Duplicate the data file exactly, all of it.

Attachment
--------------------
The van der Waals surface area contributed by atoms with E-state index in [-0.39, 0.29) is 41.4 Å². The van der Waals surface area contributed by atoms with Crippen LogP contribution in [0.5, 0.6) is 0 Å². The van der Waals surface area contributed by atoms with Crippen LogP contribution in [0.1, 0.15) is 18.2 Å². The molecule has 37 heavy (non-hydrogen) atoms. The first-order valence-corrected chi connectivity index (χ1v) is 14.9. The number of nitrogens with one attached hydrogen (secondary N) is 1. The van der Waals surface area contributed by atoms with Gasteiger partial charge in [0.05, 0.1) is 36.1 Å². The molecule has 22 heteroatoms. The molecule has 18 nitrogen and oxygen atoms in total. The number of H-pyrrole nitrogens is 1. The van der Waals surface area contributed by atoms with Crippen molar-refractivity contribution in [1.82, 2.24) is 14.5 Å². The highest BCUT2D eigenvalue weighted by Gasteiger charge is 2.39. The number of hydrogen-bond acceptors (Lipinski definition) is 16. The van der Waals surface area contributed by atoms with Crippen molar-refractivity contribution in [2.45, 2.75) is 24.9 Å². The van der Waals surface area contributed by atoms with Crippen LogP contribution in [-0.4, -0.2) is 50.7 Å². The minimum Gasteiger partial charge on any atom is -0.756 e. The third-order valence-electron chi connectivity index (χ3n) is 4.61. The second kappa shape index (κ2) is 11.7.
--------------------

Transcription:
The van der Waals surface area contributed by atoms with E-state index in [-0.39, 0.29) is 41.4 Å². The van der Waals surface area contributed by atoms with Crippen LogP contribution in [0.5, 0.6) is 0 Å². The van der Waals surface area contributed by atoms with Crippen LogP contribution in [0.1, 0.15) is 18.2 Å². The molecule has 37 heavy (non-hydrogen) atoms. The first-order valence-corrected chi connectivity index (χ1v) is 14.9. The number of nitrogens with one attached hydrogen (secondary N) is 1. The van der Waals surface area contributed by atoms with Gasteiger partial charge in [0.05, 0.1) is 36.1 Å². The molecule has 22 heteroatoms. The molecule has 18 nitrogen and oxygen atoms in total. The number of H-pyrrole nitrogens is 1. The van der Waals surface area contributed by atoms with Crippen molar-refractivity contribution in [1.82, 2.24) is 14.5 Å². The highest BCUT2D eigenvalue weighted by Gasteiger charge is 2.39. The number of hydrogen-bond acceptors (Lipinski definition) is 16. The van der Waals surface area contributed by atoms with Crippen molar-refractivity contribution in [2.45, 2.75) is 24.9 Å². The van der Waals surface area contributed by atoms with Crippen LogP contribution in [-0.4, -0.2) is 50.7 Å². The minimum Gasteiger partial charge on any atom is -0.756 e. The third-order valence-electron chi connectivity index (χ3n) is 4.61. The second kappa shape index (κ2) is 11.7.